Getting back to the point of what's unexplained and what is unexplainable, and bearing things like abiogenesis that are currently unexplained in mind, surely you agree that many things that were unexplained centuries ago have now been explained, so that "unexplained" and "unexplainable" are not interchangeable words?

After all, 19th century physics couldn't possibly explain how the sun burns, but 20th century advances have made it clear to us that we are powered by a giant nuclear power station of sorts!

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Your analogy is false. We know the sun is burning, so we seek to explain its mechanism. We don't know anything evolved. We don't know that intelligent design is non-existent. A supreme being has been arbitrarily excluded from the equation, so evolution is presumed true by default.

#9 falcone

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Posted 22 October 2008 - 02:19 PM

Springer, you make a number of assertions - can I ask how you draw your conclusions?

To seperate abiogenesis from organic evolution is arbitrary and intellectually dishonest.

Why?

If God was required to create life, then you've concluded that intelligent design exists.

Just because God created life does not mean that he was required to create life.

Why in the world would you assume that intelligent design is inoperable in nature if you know it exists or at least might exist?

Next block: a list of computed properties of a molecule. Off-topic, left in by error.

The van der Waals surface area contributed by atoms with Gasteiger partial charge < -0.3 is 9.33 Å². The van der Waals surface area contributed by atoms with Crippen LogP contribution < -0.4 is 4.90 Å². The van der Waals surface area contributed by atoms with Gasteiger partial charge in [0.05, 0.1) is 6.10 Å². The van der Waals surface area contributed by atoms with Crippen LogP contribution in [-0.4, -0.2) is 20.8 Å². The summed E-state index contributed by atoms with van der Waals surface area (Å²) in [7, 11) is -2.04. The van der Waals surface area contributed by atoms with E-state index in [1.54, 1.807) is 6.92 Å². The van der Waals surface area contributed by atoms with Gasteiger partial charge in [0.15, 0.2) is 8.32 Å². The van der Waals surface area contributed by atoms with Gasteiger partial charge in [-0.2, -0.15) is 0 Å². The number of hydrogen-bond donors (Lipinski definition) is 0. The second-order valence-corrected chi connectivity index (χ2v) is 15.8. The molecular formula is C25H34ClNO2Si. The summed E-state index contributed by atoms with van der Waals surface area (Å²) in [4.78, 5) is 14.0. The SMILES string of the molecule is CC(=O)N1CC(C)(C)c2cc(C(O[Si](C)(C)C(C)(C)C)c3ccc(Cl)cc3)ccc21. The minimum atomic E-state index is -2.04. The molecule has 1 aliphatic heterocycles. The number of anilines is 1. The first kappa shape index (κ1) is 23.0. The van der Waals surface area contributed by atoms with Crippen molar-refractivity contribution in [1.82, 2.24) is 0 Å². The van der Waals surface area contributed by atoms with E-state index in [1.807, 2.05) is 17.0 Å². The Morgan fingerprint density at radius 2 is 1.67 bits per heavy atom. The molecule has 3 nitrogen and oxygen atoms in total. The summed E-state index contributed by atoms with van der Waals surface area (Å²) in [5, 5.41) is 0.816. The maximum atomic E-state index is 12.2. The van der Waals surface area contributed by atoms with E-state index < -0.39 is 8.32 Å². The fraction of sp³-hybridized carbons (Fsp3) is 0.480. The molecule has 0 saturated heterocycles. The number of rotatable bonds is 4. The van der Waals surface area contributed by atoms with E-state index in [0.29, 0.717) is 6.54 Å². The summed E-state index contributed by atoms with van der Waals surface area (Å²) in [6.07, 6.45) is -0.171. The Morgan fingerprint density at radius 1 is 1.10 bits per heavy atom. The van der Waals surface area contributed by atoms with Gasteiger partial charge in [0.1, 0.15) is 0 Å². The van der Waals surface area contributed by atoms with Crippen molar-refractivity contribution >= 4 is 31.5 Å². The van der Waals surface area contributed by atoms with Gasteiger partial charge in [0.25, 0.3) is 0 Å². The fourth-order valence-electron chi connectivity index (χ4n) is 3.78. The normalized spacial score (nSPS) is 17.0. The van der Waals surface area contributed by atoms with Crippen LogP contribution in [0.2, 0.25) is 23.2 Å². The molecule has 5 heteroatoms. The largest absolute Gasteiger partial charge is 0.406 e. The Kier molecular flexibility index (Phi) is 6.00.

The natural world doesn't look like it was intelligently designed. What evidence do you have that it was?

If abiogenesis is impossible, then God must exist.

Can you explain to me why that isn't just a good old logical fallacy / argument from ignorance?

As far as observable science goes, abiogenesis remains absolutely impossible.

Why does it have to be observable?

No one has the foggiest clue how DNA could self-organize through some sort of "natural selection".

No-one? There are hundereds of thousands of scientists out there. Are you sure none of them has the 'foggiest clue'? If so, I'd be interested in how you know this.


No one can propose any viable pre-biotic life forms that could possibly be viable.  If you start with the simplest single cell life form, it is impossible to concluded that it was thrown together suddenly.  There is no theory of abiogenesis.  Every proposal written on the subject is nothing but a smokescreen.

As above. And a smokescreen for what?

#10 NowhereMan

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Posted 22 October 2008 - 03:17 PM

To seperate abiogenesis from organic evolution is arbitrary and intellectually dishonest. 


No. It's just a technical separation. Organic evolution can start when the first living creature is there. A theory of biological evolution can exist without knowing the processes of chemical evolution that produced the first life form, just as a theory related to the recent evolution of one family, such as the apes, could exist before everything is known about an earlier stage; reptiles to mammals, for example.